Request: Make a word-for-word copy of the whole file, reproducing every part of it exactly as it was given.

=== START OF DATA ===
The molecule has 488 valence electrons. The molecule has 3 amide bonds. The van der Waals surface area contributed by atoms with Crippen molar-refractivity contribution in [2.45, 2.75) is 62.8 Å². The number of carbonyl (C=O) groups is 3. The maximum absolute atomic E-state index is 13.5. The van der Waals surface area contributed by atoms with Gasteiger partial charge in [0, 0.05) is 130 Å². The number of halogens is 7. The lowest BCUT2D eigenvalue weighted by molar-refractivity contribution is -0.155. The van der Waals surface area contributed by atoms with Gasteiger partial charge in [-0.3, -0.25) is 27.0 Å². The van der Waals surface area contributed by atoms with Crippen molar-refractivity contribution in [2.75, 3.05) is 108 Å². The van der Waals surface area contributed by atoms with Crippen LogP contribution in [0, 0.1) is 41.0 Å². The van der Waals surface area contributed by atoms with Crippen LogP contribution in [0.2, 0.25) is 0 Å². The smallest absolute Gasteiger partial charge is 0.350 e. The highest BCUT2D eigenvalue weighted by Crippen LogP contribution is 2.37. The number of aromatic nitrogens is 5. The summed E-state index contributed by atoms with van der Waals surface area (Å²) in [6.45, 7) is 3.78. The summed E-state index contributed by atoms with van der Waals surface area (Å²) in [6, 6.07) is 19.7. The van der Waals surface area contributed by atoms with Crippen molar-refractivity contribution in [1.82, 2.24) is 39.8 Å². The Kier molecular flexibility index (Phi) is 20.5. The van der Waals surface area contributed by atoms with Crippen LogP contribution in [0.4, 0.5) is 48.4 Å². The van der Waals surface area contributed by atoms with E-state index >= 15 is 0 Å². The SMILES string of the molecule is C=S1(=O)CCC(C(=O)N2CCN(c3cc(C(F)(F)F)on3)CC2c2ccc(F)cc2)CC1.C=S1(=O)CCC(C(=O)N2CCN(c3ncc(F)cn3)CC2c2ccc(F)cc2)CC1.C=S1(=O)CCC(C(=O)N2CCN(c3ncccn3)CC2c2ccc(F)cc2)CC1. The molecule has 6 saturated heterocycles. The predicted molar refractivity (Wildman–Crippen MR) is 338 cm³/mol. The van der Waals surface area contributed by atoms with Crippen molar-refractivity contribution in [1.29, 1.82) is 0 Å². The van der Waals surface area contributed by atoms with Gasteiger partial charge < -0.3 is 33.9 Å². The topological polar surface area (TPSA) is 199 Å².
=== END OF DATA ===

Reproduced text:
The molecule has 488 valence electrons. The molecule has 3 amide bonds. The van der Waals surface area contributed by atoms with Crippen molar-refractivity contribution in [2.45, 2.75) is 62.8 Å². The number of carbonyl (C=O) groups is 3. The maximum absolute atomic E-state index is 13.5. The van der Waals surface area contributed by atoms with Gasteiger partial charge in [0, 0.05) is 130 Å². The number of halogens is 7. The lowest BCUT2D eigenvalue weighted by molar-refractivity contribution is -0.155. The van der Waals surface area contributed by atoms with Gasteiger partial charge in [-0.3, -0.25) is 27.0 Å². The van der Waals surface area contributed by atoms with Crippen molar-refractivity contribution in [2.75, 3.05) is 108 Å². The van der Waals surface area contributed by atoms with Crippen LogP contribution in [0, 0.1) is 41.0 Å². The van der Waals surface area contributed by atoms with Crippen LogP contribution in [0.2, 0.25) is 0 Å². The smallest absolute Gasteiger partial charge is 0.350 e. The highest BCUT2D eigenvalue weighted by Crippen LogP contribution is 2.37. The number of aromatic nitrogens is 5. The summed E-state index contributed by atoms with van der Waals surface area (Å²) in [6.45, 7) is 3.78. The summed E-state index contributed by atoms with van der Waals surface area (Å²) in [6, 6.07) is 19.7. The van der Waals surface area contributed by atoms with Crippen molar-refractivity contribution in [1.82, 2.24) is 39.8 Å². The Kier molecular flexibility index (Phi) is 20.5. The van der Waals surface area contributed by atoms with Crippen LogP contribution in [0.4, 0.5) is 48.4 Å². The van der Waals surface area contributed by atoms with E-state index >= 15 is 0 Å². The SMILES string of the molecule is C=S1(=O)CCC(C(=O)N2CCN(c3cc(C(F)(F)F)on3)CC2c2ccc(F)cc2)CC1.C=S1(=O)CCC(C(=O)N2CCN(c3ncc(F)cn3)CC2c2ccc(F)cc2)CC1.C=S1(=O)CCC(C(=O)N2CCN(c3ncccn3)CC2c2ccc(F)cc2)CC1. The molecule has 6 saturated heterocycles. The predicted molar refractivity (Wildman–Crippen MR) is 338 cm³/mol. The van der Waals surface area contributed by atoms with Crippen molar-refractivity contribution in [1.29, 1.82) is 0 Å². The van der Waals surface area contributed by atoms with Gasteiger partial charge < -0.3 is 33.9 Å². The topological polar surface area (TPSA) is 199 Å².